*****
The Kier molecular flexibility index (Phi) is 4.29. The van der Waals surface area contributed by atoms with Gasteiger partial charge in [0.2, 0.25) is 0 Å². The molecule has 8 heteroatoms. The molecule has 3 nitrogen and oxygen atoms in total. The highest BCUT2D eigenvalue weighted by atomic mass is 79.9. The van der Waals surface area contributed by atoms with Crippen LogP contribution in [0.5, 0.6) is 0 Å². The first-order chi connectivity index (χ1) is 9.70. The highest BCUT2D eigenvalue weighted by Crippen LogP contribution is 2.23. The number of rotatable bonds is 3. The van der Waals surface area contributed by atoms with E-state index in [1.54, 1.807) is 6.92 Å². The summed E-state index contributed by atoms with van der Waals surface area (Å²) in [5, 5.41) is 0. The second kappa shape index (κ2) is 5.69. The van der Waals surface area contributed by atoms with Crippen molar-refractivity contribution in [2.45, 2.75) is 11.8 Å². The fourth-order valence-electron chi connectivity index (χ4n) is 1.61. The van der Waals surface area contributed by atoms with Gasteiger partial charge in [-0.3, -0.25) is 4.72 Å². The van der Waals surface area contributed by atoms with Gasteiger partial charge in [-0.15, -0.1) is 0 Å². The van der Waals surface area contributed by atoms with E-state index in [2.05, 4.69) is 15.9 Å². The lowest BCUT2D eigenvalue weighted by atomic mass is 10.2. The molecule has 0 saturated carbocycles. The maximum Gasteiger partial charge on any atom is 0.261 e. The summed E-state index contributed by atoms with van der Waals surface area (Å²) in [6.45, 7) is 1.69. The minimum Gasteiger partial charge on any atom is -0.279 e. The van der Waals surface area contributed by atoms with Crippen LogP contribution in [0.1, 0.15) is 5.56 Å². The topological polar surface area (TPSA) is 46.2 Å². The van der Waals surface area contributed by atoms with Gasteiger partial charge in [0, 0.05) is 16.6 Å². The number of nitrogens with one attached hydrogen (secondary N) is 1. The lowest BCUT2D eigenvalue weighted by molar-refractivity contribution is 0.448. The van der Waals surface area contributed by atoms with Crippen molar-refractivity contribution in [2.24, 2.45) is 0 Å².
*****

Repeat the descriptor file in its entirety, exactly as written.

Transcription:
The Kier molecular flexibility index (Phi) is 4.29. The van der Waals surface area contributed by atoms with Gasteiger partial charge in [0.2, 0.25) is 0 Å². The molecule has 8 heteroatoms. The molecule has 3 nitrogen and oxygen atoms in total. The highest BCUT2D eigenvalue weighted by atomic mass is 79.9. The van der Waals surface area contributed by atoms with Crippen LogP contribution in [0.5, 0.6) is 0 Å². The first-order chi connectivity index (χ1) is 9.70. The highest BCUT2D eigenvalue weighted by Crippen LogP contribution is 2.23. The number of rotatable bonds is 3. The van der Waals surface area contributed by atoms with E-state index in [1.54, 1.807) is 6.92 Å². The summed E-state index contributed by atoms with van der Waals surface area (Å²) in [5, 5.41) is 0. The second kappa shape index (κ2) is 5.69. The van der Waals surface area contributed by atoms with Crippen molar-refractivity contribution in [2.45, 2.75) is 11.8 Å². The fourth-order valence-electron chi connectivity index (χ4n) is 1.61. The van der Waals surface area contributed by atoms with Gasteiger partial charge in [-0.3, -0.25) is 4.72 Å². The van der Waals surface area contributed by atoms with Gasteiger partial charge in [-0.15, -0.1) is 0 Å². The van der Waals surface area contributed by atoms with E-state index in [2.05, 4.69) is 15.9 Å². The lowest BCUT2D eigenvalue weighted by atomic mass is 10.2. The molecule has 0 saturated carbocycles. The maximum Gasteiger partial charge on any atom is 0.261 e. The summed E-state index contributed by atoms with van der Waals surface area (Å²) in [6.45, 7) is 1.69. The minimum Gasteiger partial charge on any atom is -0.279 e. The van der Waals surface area contributed by atoms with Crippen LogP contribution in [0.1, 0.15) is 5.56 Å². The topological polar surface area (TPSA) is 46.2 Å². The van der Waals surface area contributed by atoms with Gasteiger partial charge in [0, 0.05) is 16.6 Å². The number of nitrogens with one attached hydrogen (secondary N) is 1. The lowest BCUT2D eigenvalue weighted by molar-refractivity contribution is 0.448. The van der Waals surface area contributed by atoms with Crippen molar-refractivity contribution in [2.24, 2.45) is 0 Å².